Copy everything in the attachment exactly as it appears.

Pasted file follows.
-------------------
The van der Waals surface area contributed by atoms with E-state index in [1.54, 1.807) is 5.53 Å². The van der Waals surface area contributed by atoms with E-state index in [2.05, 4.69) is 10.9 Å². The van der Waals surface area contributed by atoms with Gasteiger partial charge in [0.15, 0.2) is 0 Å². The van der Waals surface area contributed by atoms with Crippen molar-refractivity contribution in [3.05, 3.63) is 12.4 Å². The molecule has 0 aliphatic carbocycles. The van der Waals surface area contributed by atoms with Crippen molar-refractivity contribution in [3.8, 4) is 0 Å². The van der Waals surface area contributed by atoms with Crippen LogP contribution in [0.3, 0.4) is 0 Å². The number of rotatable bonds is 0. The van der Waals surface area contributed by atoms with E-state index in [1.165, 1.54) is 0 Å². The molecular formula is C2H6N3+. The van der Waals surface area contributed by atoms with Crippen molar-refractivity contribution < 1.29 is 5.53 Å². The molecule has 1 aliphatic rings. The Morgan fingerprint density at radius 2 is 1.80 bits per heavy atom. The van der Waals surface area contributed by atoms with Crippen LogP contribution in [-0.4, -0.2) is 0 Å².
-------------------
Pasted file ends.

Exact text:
The van der Waals surface area contributed by atoms with E-state index in [1.54, 1.807) is 5.53 Å². The van der Waals surface area contributed by atoms with E-state index in [2.05, 4.69) is 10.9 Å². The van der Waals surface area contributed by atoms with Gasteiger partial charge in [0.15, 0.2) is 0 Å². The van der Waals surface area contributed by atoms with Crippen molar-refractivity contribution in [3.05, 3.63) is 12.4 Å². The molecule has 0 aliphatic carbocycles. The van der Waals surface area contributed by atoms with Crippen molar-refractivity contribution in [3.8, 4) is 0 Å². The van der Waals surface area contributed by atoms with Crippen LogP contribution in [0.3, 0.4) is 0 Å². The number of rotatable bonds is 0. The van der Waals surface area contributed by atoms with E-state index in [1.165, 1.54) is 0 Å². The molecular formula is C2H6N3+. The van der Waals surface area contributed by atoms with Crippen molar-refractivity contribution < 1.29 is 5.53 Å². The molecule has 1 aliphatic rings. The Morgan fingerprint density at radius 2 is 1.80 bits per heavy atom. The van der Waals surface area contributed by atoms with Crippen LogP contribution in [-0.4, -0.2) is 0 Å².